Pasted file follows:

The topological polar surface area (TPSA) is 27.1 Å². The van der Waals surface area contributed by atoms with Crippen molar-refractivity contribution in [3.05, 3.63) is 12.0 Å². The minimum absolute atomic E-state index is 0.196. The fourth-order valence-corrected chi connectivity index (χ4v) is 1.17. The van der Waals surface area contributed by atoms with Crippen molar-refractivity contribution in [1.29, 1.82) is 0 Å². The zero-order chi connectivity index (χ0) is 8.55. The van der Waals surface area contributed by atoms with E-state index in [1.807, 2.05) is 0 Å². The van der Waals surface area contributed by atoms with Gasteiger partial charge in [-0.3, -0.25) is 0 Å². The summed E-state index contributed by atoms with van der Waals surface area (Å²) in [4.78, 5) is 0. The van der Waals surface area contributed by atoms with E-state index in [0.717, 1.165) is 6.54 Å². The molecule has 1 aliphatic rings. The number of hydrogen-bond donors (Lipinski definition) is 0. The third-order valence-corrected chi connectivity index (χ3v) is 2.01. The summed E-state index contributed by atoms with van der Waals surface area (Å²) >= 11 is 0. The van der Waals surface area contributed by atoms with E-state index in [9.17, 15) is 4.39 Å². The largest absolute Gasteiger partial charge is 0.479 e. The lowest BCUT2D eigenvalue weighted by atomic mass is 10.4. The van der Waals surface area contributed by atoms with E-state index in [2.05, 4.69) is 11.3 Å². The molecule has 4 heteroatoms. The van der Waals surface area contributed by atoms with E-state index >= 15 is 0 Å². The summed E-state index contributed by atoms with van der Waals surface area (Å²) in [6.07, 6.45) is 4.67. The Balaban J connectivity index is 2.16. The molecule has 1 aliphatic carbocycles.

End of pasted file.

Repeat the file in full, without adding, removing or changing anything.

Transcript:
The topological polar surface area (TPSA) is 27.1 Å². The van der Waals surface area contributed by atoms with Crippen molar-refractivity contribution in [3.05, 3.63) is 12.0 Å². The minimum absolute atomic E-state index is 0.196. The fourth-order valence-corrected chi connectivity index (χ4v) is 1.17. The van der Waals surface area contributed by atoms with Crippen molar-refractivity contribution in [1.29, 1.82) is 0 Å². The zero-order chi connectivity index (χ0) is 8.55. The van der Waals surface area contributed by atoms with E-state index in [1.807, 2.05) is 0 Å². The van der Waals surface area contributed by atoms with Gasteiger partial charge in [-0.3, -0.25) is 0 Å². The summed E-state index contributed by atoms with van der Waals surface area (Å²) in [4.78, 5) is 0. The van der Waals surface area contributed by atoms with E-state index in [0.717, 1.165) is 6.54 Å². The molecule has 1 aliphatic rings. The number of hydrogen-bond donors (Lipinski definition) is 0. The third-order valence-corrected chi connectivity index (χ3v) is 2.01. The summed E-state index contributed by atoms with van der Waals surface area (Å²) >= 11 is 0. The van der Waals surface area contributed by atoms with E-state index in [9.17, 15) is 4.39 Å². The largest absolute Gasteiger partial charge is 0.479 e. The lowest BCUT2D eigenvalue weighted by atomic mass is 10.4. The van der Waals surface area contributed by atoms with E-state index in [2.05, 4.69) is 11.3 Å². The molecule has 4 heteroatoms. The van der Waals surface area contributed by atoms with E-state index >= 15 is 0 Å². The summed E-state index contributed by atoms with van der Waals surface area (Å²) in [6.07, 6.45) is 4.67. The Balaban J connectivity index is 2.16. The molecule has 1 aliphatic carbocycles.